What do you think of the practice of placing your balled-up paper napkin on your dinner plate when you have finished eating? My husband does this. He has no other faults.
GENTLE READER - Miss Manners thinks that a faultless man deserves a real napkin.DEAR MISS MANNERS - I am perplexed by people who believe they have the right to point out "imperfections," making the recipients think that they have done them a favor by "enlightening" them as to these "facts."
These rude people are more likely to make cracks about children than about adults. They inform children that they are too tall, too short, too thin, too fat; they comment on the children's acne outbreaks, moles, birthmarks, heavy eyeglasses, hearing aids, braces.
A person with one of the above-mentioned "imperfections" is already painfully aware of it and usually cannot change it. Therefore, the comment is not constructive and can only make one more self-conscious.
Anyway, too many Americans are obsessed with appearance, which has nothing to do with the worth of a person. What is the proper height, weight and appearance? What gives these self-proclaimed experts the right to judge?
Our 2-year-old son is an adorable, cheerful, outgoing child who happens to be extra tall, large-boned and muscular in comparison with other children his age. He will likely be at least as tall as his father, who is 6 feet 4 inches tall. My child's doctor has told me that his growth is above the average curve but is proportionate.
In public, we regularly hear: "Wow, is he big for his age!" "He's going to be a football player." "What do you feed that kid?" "It looks as if your parents never feed you." "Look at how fat he is!"
My husband and I fear that these comments will damage our son when he is old enough to understand. What should we say or do when someone makes such a non-constructive remark? I'd like to know how the parents of Refrigerator Perry, Hulk Hogan, Andre the Giant, etc., responded to insensitive people.
GENTLE READER - Miss Manners cannot enlighten you there, but she hopes the answer is "more sensitively than they deserved." It is a cruel world, but she is sure you do not want to teach your child to be cruel in return.
That said, Miss Manners wishes to state her emphatic agreement with your argument. She would only wish to remove from your argument the idea of personal criticism being "constructive" or "non-constructive." Addressing such remarks to matters that can be changed - choice of clothing, for example - does not make them any less intrusive. As you so eloquently state, these are opinions, not facts, and on a subject - appearance - which should not be open for discussion.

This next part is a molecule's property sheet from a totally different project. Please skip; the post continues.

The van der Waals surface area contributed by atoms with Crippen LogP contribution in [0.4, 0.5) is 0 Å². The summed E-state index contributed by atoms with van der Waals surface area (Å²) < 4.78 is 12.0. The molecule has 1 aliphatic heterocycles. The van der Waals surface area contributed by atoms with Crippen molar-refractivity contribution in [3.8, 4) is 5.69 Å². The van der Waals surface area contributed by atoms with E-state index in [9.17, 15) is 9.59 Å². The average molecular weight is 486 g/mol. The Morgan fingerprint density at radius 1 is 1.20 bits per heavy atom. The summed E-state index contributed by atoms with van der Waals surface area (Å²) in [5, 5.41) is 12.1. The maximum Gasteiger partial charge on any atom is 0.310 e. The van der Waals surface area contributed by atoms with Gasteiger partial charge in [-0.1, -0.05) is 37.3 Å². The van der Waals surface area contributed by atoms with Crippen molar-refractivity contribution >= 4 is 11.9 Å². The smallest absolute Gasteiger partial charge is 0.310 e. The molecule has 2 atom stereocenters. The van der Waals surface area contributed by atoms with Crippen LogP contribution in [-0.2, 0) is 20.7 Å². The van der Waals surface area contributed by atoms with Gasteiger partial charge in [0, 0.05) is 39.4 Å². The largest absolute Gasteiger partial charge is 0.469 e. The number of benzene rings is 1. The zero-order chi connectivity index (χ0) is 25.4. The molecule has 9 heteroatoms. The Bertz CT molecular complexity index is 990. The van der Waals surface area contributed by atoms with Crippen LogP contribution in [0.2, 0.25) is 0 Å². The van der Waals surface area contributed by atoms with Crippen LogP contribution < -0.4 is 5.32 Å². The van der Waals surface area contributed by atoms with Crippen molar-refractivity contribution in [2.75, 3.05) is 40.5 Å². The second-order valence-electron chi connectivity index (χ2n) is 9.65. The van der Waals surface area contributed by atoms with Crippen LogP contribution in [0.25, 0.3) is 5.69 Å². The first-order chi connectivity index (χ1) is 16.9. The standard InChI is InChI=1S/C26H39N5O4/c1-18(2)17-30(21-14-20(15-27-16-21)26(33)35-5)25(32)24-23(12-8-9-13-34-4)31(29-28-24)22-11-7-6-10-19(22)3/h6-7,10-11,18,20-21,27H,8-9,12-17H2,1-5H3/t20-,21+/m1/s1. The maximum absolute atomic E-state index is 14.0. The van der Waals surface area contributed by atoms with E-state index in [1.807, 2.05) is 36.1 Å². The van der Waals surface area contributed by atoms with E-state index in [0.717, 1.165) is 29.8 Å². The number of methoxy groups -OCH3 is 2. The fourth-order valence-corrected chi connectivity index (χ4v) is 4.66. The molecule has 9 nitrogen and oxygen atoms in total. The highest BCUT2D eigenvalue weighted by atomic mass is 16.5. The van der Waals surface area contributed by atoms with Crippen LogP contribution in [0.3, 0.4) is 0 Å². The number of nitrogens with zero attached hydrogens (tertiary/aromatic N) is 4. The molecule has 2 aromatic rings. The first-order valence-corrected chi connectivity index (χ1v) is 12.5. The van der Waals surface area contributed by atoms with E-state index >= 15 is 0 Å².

In your particular case, oddly enough, the offenders actually wish to compliment your son. Largeness is considered a desirable trait in a gentleman, and they mean their comments to be flattering teasing.
Nevertheless, the comments do fall into the category of Remarking Upon the Obvious, which ought to be stopped. Those people may well be apt to point out to another child that he is what they consider small.
The polite way to respond to unwanted personal remarks, which you can now do on your son's behalf, is "How kind of you to take an interest." The child's version, for when he is old enough, is: "Really? Thank you for telling me."
DEAR MISS MANNERS - My parents will have been married 50 years come this July. After 33 years of marriage, my father divorced my mother; he remarried her two and a half years later.
The entire family has chosen to forget the two and a half years. Especially father. With the proper wording, could we have a 50th celebration?
GENTLE READER - Certainly you can. Did you think etiquette is so nasty-minded as to arrive on this happy occasion with a calculator and chastise the celebrants on a technicality?
Miss Manners cannot even see how the wording of the invitation would have to acknowledge the gap. It is the 50th anniversary of their original wedding date that is being celebrated. And if they want to double their champagne rations by having another celebration on their other wedding anniversary - provided they keep it within the family, but only to avoid trying the patience of their friends - Miss Manners will be happy to toast their happiness then, too.
DEAR MISS MANNERS - I have written a letter to an association that is dedicated to giving assertiveness lessons. Giving up on "Dear Ladies" and "Mesdames," and unable to pluralize "Ms.," I called a friend for help.
The letter has been sent off following her instructions, without salutation or closing. There must be a salutation for feminist organizations that is the unabbreviated form of "Ms." Several women suggested "Dear Sirs."
GENTLE READER - Dear Sirs?
Miss Manners is shocked. But she is hardly less shocked at your disdain for the proper forms, "Ladies" and "Mesdames." She considers it a violation of female self-respect to denigrate terms associated with women and advocate the use of those associated with men. Surely this is the very opposite of feminism.
Miss Manners also finds offensive any suggestion that feminism requires stripping life of its little courtesies. A letter without a salutation is too curt for her taste.
Like "Miss" and "Mrs.," "Ms." is derived from the older and once respectable all-purpose female title, "Mistress." However, she does not recommend addressing respectable people as "Mistresses" nowadays. "Mesdames" or "Ladies" will do just fine.
Planning a wedding? If you need Miss Manners' advice on whom to invite, what to wear, who pays for what, etc., send $2 for her "Weddings for Beginners" pamphlet to: Miss Manners, in care of the Deseret News, P.O. Box 91428, Cleveland, OH 44101-3428.
1991, United Feature Syndicate, Inc.